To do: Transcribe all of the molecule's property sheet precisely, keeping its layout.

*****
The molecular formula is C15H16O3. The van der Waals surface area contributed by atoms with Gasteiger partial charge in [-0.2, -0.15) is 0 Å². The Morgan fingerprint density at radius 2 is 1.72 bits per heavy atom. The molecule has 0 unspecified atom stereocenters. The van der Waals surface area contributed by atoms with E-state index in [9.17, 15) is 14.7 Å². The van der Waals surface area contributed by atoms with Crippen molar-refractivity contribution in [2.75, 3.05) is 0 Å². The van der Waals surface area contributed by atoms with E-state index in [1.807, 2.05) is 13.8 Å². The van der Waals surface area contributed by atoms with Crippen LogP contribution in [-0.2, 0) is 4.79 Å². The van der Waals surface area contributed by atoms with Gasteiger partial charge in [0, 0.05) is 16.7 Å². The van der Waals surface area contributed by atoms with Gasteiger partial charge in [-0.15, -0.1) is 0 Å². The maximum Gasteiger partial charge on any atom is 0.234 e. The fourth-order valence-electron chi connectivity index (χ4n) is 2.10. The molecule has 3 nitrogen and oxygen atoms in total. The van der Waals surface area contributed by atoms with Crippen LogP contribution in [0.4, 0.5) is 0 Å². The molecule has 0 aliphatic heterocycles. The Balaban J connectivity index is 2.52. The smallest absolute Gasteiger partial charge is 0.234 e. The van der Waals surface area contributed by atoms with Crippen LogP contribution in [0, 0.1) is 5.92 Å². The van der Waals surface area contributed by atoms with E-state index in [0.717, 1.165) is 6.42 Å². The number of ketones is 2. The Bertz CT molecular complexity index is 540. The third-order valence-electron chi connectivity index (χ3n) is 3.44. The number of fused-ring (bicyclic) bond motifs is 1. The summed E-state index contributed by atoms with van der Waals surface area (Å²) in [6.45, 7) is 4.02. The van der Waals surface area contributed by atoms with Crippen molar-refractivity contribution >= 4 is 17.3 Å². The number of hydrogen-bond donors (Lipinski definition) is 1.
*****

The molecular formula is C15H16O3. The van der Waals surface area contributed by atoms with Gasteiger partial charge in [-0.2, -0.15) is 0 Å². The Morgan fingerprint density at radius 2 is 1.72 bits per heavy atom. The molecule has 0 unspecified atom stereocenters. The van der Waals surface area contributed by atoms with E-state index in [9.17, 15) is 14.7 Å². The van der Waals surface area contributed by atoms with Crippen molar-refractivity contribution in [2.75, 3.05) is 0 Å². The van der Waals surface area contributed by atoms with E-state index in [1.807, 2.05) is 13.8 Å². The van der Waals surface area contributed by atoms with Crippen LogP contribution in [-0.2, 0) is 4.79 Å². The van der Waals surface area contributed by atoms with Gasteiger partial charge in [0, 0.05) is 16.7 Å². The van der Waals surface area contributed by atoms with Gasteiger partial charge in [-0.15, -0.1) is 0 Å². The maximum Gasteiger partial charge on any atom is 0.234 e. The fourth-order valence-electron chi connectivity index (χ4n) is 2.10. The molecule has 3 nitrogen and oxygen atoms in total. The van der Waals surface area contributed by atoms with Crippen LogP contribution in [0.4, 0.5) is 0 Å². The molecule has 0 aliphatic heterocycles. The Balaban J connectivity index is 2.52. The smallest absolute Gasteiger partial charge is 0.234 e. The van der Waals surface area contributed by atoms with Crippen LogP contribution in [0, 0.1) is 5.92 Å². The van der Waals surface area contributed by atoms with E-state index in [0.717, 1.165) is 6.42 Å². The number of ketones is 2. The Bertz CT molecular complexity index is 540. The third-order valence-electron chi connectivity index (χ3n) is 3.44. The number of fused-ring (bicyclic) bond motifs is 1. The summed E-state index contributed by atoms with van der Waals surface area (Å²) in [6.45, 7) is 4.02. The van der Waals surface area contributed by atoms with Crippen molar-refractivity contribution >= 4 is 17.3 Å². The number of hydrogen-bond donors (Lipinski definition) is 1.